Tuesday, March 15, 2016

Twitter for Writers

When it comes to social media, I’m a big believer in doing what’s useful, helpful, and enjoyable for you—and that’s it. But I’m also an advocate for keeping an open mind about which platforms will fit the bill.

In what seems like another lifetime, I once vowed never to text. If I had something to say to someone, we’d have a conversation. Then my son told me about some great photos he’d taken, photos he would have shared with me if I texted.

Photos? I was so dumb about texting that I didn’t realize they were part of the package. I redrew the proverbial line. I’d text, but I’d never tweet.

Before long, I again proved the truth of that old adage never say never. A fellow writer convinced me to try Twitter, and I discovered it’s a great fit for me. In five or ten minutes a day, I stay informed about what’s going on with friends, fans, fellow writers, and publishing news. Unlike certain other platforms (are you listening, Mark Zuckerberg?), what I see isn’t controlled by algorithms—I make those choices myself. I can have multiple accounts under one email address. And Twitter cleans up now and then, casting out scammy followers.

But to have a good Twitter experience, you have to do it right. Here, some tips:

Getting started: Go to twitter.com. Open your account, choose your handle, which is the equivalent of your Twitter address. For most of us the best handle is first and last name, or whatever variation of that isn’t already taken. For instance, my handle is @debvanasse. In your profile, describe yourself in 140 characters or less (and don’t worry – Twitter will tell you when you’re over the limit, so you can adjust). Upload a photo of yourself (lest you literally look like an egghead) and a background photo.

Follow and get followed: The best way to get followers on Twitter is to follow like-minded people. That’s because if you’re an average person using Twitter—not a celebrity, not a scam artist—there’s follow-back etiquette, meaning that when you follow a person like yourself (not a celebrity, not a scam artist), that person will likely follow you back. To find people to follow, visit the account of someone whose interests are similar to yours, and follow the people whom that person follows. You can do this quickly and easily by using the “copy followers” feature at Crowdfire (www.crowdfireapp.com). Also use Crowdfire to unfollow people who don't follow you—some spammy-types follow and then unfollow as a way of ratcheting up their numbers.

Know the basics: When you post on Twitter, that’s tweeting (not twittering, as you might hear others say, or twerking, which is something entirely different, which we won’t go into here). You can put a hashtag (#) in front of any word in a tweet to create a searchable term, and in turn you can use the search icon (the magnifying glass), to search for what others are saying about a topic that interests you, say #gardening or #publishing. Your search results will show you which hashtags are most popular; for instance, #gardenchat is more popular than #gardening, and #amwriting is more popular than #writing. When you read a post you like, tap the heart. Twitter is all about sharing, so when you read a post you want to share, you can retweet (RT) it by clicking the icon with arrows. Everything you tweet and retweet will show up in your feed, which others will see if they look at your Twitter page. To send a direct message (DM) to someone, start the tweet with his or her handle (@). When you mention someone (MT) anyplace but at the beginning of a tweet (or with a period in front of the @ at the beginning – that’s a sneaky what to share what otherwise appears to be private), everyone will see.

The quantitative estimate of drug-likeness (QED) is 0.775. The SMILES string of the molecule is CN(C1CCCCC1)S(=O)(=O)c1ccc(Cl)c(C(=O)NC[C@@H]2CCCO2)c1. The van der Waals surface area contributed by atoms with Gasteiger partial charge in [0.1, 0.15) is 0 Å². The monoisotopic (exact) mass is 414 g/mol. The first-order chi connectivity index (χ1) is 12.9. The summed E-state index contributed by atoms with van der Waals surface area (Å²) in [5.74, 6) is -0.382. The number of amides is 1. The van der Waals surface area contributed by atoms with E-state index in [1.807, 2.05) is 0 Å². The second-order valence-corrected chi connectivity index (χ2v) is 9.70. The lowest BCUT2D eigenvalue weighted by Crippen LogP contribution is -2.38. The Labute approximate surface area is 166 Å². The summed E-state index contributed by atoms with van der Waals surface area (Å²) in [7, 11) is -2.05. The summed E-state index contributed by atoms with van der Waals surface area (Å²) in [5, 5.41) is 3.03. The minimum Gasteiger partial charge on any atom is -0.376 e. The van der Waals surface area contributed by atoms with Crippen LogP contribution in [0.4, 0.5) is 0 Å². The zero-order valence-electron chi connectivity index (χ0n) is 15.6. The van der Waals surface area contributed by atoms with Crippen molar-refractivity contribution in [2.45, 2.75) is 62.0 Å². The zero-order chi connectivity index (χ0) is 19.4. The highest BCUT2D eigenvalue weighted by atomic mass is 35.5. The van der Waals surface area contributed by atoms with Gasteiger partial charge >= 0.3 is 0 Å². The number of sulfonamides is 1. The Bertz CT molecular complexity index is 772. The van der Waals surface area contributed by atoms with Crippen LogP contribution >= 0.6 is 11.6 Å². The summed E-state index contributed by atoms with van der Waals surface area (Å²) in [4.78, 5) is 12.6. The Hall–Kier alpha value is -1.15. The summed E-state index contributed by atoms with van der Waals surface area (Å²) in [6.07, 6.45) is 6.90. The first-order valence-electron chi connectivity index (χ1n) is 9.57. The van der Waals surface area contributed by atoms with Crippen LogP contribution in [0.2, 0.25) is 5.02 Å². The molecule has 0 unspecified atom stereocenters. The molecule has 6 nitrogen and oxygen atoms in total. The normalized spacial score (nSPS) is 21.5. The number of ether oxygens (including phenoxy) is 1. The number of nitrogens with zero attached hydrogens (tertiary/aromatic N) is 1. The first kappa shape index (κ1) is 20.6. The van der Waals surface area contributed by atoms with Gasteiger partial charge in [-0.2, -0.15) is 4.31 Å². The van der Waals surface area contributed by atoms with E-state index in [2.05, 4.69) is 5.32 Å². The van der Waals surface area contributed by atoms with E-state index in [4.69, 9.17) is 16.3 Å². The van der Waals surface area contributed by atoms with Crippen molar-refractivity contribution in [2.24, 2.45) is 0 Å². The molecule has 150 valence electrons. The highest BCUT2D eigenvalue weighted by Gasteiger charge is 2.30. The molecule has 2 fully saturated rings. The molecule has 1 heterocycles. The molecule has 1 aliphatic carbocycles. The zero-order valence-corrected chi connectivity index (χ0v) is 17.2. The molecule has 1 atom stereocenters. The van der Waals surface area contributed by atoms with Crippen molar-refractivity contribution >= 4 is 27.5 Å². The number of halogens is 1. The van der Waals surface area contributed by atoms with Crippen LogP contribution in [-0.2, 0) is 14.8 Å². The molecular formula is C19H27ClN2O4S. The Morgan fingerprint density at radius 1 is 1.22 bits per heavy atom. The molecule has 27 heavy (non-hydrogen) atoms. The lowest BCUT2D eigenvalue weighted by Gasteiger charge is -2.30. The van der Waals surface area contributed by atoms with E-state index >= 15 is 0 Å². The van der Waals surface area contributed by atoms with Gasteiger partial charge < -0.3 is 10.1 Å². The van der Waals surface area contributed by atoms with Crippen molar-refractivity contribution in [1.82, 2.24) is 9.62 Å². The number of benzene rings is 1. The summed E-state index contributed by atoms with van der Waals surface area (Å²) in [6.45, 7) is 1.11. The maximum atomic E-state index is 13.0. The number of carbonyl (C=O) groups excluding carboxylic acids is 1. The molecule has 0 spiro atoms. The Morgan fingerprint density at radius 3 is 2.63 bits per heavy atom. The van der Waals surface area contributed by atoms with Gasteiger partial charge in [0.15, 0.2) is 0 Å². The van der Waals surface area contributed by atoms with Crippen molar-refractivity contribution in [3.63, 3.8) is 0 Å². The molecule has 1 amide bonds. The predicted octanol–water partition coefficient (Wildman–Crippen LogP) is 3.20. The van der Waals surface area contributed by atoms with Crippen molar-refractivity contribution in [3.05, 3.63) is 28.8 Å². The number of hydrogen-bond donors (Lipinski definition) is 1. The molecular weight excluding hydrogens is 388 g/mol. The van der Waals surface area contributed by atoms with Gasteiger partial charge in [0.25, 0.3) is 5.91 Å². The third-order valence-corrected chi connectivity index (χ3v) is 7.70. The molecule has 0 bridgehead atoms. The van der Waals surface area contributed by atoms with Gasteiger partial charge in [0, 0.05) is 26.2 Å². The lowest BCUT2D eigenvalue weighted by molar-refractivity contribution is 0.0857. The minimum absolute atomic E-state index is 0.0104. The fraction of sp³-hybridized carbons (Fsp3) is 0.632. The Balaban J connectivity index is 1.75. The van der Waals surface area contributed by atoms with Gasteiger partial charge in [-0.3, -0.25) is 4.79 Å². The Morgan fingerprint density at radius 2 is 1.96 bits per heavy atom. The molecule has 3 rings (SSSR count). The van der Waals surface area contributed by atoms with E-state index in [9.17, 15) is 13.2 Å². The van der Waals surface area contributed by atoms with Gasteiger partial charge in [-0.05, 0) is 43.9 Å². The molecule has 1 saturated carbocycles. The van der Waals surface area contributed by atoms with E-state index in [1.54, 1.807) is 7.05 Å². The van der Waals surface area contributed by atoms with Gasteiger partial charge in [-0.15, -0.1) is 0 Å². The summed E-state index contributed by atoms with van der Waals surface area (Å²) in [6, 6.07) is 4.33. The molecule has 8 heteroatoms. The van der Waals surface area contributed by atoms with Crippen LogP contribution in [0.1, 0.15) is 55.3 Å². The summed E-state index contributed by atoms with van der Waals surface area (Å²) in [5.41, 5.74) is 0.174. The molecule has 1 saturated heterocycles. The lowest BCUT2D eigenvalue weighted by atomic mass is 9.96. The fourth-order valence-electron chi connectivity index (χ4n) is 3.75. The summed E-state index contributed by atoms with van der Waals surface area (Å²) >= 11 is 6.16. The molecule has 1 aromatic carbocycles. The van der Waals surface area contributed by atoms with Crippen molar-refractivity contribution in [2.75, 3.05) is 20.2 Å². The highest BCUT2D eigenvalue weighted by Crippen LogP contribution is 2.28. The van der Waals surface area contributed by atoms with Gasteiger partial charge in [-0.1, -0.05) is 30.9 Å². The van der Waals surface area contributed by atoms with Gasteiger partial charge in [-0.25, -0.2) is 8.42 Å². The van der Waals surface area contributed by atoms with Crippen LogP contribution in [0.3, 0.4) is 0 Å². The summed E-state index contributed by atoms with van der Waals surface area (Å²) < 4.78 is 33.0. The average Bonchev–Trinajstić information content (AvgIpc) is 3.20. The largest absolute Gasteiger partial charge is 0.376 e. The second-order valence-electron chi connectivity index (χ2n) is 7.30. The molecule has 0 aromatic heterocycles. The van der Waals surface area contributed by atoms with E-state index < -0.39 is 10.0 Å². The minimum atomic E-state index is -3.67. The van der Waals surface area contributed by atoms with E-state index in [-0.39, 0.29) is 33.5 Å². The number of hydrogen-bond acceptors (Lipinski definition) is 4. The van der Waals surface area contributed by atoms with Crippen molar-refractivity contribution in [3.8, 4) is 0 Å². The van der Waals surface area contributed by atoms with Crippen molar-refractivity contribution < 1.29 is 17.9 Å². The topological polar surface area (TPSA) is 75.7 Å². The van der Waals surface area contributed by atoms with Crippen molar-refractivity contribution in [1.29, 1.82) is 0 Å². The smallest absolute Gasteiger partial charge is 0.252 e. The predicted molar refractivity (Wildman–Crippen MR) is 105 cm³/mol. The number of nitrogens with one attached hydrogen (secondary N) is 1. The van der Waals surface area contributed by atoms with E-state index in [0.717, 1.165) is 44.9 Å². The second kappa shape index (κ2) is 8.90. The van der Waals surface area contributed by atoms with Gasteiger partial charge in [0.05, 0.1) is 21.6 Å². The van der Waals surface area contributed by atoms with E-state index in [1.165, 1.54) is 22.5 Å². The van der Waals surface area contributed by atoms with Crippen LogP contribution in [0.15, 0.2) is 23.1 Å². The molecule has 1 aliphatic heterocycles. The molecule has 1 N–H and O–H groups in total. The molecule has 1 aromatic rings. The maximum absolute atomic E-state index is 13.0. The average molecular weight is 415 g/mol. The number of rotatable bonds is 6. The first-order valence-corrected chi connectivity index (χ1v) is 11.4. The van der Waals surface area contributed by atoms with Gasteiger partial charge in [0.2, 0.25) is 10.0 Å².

Use lists: If you learn only one thing about Twitter, let it be this: disregard your feed. Instead, make private topical lists based on your interests, and only include in those lists people whose tweets you really want to see. To make a list, go to settings (the gear icon) and click on lists. Create your lists and then edit, manage members. Add and subtract from your lists as you like; as long as you remember to make the list private, no one will know.

Post only value-added information: Posts are for sharing information and thoughts that will actually interest people. Include links to relevant sites and articles. Add photos for visual interest. If you want to chat with a group, agree on a hashtag and include it in your posts.

If you like to post regularly, use a free app to schedule your posts: I use both Hootsuite and Buffer, each for a different handle.

Author of seventeen books published by six different presses, Deb Vanasse teaches on topics related to writing and publishing. She also edits and coaches writers of fiction and nonfiction. After thirty-six years in Alaska, she now lives on the north coast of Oregon. For more social media tips, see this popular post